quiver

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English[edit]

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bow and quiver

Pronunciation[edit]

Etymology 1[edit]

From Middle English quiver, from Anglo-Norman quiveir, from Old Dutch cocare (compare Dutch koker), from Hunnic *kukur (flask, cask)[1] (compare Uyghur (Taranči) kökür, Kazakh kökkör), from Mongolic *köky- (to suckle) (compare Kalmyk кøкyp (kokür, leather flask for kumis), Middle Mongolian [script?] (køkygyr, cowhide water- or wine-cask)).[2] Replaced early modern English cocker. More at cocker.

Noun[edit]

quiver (plural quivers)

  1. (weaponry) A container for arrows, crossbow bolts or darts, such as those fired from a bow, crossbow or blowgun.
    • 1598, William Shakespeare, Much Ado about Nothing, Act I, Scene I, line 271:
      Don Pedro: Nay, if Cupid have not spent all his quiver in Venice, thou wilt quake for this shortly.
    • 1786, Francis Grose, A Treatise on Ancient Armour and Weapons, page 39:
      Arrows were carried in quiver, called also an arrow case, which served for the magazine, arrows for immediate use were worn in the girdle.
  2. (figuratively) A ready storage location for figurative tools or weapons.
    He's got lots of sales pitches in his quiver.
  3. (obsolete) The collective noun for cobras.
  4. Shaking or moving with a slight trembling motion.
  5. (mathematics) A multidigraph.
Translations[edit]

References[edit]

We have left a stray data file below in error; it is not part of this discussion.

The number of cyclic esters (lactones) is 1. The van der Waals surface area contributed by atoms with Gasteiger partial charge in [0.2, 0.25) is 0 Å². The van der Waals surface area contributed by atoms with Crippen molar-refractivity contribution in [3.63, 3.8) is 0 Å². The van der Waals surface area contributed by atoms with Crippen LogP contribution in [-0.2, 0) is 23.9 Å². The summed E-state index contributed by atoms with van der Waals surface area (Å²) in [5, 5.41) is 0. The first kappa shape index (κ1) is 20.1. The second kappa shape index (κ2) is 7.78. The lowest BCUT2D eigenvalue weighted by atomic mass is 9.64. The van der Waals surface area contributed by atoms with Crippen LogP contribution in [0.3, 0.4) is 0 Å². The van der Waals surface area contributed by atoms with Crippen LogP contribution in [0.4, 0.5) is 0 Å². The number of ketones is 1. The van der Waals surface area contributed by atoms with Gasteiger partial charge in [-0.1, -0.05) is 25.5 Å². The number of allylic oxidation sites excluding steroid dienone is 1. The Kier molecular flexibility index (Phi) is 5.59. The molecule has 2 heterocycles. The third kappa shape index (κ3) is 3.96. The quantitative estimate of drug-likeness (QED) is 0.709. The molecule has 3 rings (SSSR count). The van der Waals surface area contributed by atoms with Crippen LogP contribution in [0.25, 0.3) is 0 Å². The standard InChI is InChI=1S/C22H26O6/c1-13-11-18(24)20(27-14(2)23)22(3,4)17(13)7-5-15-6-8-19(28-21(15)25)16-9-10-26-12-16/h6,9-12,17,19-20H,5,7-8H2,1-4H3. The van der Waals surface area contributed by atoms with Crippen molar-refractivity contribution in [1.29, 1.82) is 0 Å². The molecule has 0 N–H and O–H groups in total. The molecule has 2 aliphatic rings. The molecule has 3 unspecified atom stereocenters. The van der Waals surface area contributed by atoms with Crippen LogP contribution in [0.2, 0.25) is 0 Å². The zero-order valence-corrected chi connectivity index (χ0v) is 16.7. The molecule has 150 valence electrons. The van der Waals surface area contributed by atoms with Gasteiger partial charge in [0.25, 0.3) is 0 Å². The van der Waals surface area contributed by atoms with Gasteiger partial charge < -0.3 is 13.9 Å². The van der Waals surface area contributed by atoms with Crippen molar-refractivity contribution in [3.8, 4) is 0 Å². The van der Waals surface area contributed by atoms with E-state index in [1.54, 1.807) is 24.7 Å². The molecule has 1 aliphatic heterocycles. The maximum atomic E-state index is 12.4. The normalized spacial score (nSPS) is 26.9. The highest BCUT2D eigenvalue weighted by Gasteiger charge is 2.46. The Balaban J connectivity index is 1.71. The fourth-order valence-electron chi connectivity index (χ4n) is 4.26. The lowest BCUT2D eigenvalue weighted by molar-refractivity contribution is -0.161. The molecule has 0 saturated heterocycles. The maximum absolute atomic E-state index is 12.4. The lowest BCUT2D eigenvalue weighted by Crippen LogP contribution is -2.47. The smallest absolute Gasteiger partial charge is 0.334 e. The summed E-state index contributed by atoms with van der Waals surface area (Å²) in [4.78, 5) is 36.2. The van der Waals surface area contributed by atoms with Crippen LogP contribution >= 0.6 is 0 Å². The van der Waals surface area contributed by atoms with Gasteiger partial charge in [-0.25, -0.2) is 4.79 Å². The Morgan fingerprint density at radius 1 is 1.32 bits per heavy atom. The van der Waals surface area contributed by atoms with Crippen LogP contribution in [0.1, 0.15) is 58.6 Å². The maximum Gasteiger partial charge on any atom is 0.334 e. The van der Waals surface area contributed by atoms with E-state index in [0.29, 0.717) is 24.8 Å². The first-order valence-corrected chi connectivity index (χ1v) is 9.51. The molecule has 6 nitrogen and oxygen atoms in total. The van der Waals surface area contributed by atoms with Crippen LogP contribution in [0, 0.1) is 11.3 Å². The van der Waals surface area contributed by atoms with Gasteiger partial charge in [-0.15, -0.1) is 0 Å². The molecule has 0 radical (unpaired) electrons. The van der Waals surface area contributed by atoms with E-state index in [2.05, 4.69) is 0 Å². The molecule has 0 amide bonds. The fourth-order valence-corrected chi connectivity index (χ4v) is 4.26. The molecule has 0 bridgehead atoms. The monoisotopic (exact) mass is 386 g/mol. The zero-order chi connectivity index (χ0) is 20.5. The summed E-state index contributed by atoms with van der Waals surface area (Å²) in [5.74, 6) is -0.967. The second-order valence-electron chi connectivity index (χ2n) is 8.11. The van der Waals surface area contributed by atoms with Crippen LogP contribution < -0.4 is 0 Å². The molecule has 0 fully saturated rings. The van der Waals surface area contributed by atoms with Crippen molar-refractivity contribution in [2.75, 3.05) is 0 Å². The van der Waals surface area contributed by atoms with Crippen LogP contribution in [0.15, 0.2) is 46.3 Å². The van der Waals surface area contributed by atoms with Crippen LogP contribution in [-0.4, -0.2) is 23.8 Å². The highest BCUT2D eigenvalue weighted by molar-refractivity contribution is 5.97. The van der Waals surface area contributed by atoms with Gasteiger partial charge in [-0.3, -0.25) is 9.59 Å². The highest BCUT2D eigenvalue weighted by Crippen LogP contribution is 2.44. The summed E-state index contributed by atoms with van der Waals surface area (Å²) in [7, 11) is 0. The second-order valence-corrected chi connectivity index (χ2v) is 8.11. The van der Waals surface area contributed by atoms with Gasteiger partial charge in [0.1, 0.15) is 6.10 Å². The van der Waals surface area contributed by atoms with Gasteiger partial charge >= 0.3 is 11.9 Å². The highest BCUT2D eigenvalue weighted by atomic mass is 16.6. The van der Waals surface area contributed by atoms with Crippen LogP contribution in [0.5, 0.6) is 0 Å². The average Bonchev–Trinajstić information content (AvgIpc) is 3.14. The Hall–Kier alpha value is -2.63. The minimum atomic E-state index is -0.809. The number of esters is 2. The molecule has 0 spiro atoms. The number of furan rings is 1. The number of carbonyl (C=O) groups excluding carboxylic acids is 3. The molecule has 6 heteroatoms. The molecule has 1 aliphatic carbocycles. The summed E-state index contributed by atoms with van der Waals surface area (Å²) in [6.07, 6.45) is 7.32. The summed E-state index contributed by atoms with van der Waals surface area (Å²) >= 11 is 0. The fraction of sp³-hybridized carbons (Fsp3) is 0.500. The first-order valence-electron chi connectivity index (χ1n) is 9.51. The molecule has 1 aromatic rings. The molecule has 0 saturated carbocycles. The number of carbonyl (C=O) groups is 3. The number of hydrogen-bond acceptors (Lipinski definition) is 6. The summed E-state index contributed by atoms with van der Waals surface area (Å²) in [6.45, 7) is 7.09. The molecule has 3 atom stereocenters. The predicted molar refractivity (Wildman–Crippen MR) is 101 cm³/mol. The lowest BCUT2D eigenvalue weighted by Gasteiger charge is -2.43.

1. ^ Robert K. Barnhart, ed., Barnhart Dictionary of Etymology, s.v. “quiver” (H.W. Wilson, 1988), 878.
  2. ^ Wolfgang Pfeifer, ed., Etymologisches Wörterbuch des Deutschen, s.v. “Köcher” (Munich: Deutscher Taschenbucher Vertrag, 2005).

Etymology 2[edit]

From Middle English cwiver, from Old English *cwifer

Adjective[edit]

quiver (comparative more quiver, superlative most quiver)

  1. (archaic) Nimble, active.
    • 1598, William Shakespeare, Henry V, Part II, Act III, Scene II, line 281:
      [] there was a little quiver fellow, and 'a would manage you his piece thus; and 'a would about and about, and come you in and come you in.

Etymology 3[edit]

From Middle English quiveren, probably from the adjective.

Verb[edit]

quiver (third-person singular simple present quivers, present participle quivering, simple past and past participle quivered)

  1. (intransitive) To shake or move with slight and tremulous motion; to tremble; to quake; to shudder; to shiver.
    • 1593, William Shakespeare, Titus Andronicus, Act II, Scene III, line 12:
      The birds chaunt melody on every bush, / The snake lies rolled in the cheerful sun, / The green leaves quiver with the cooling wind / And make a checker'd shadow on the ground.
    • Addison
      And left the limbs still quivering on the ground.
Translations[edit]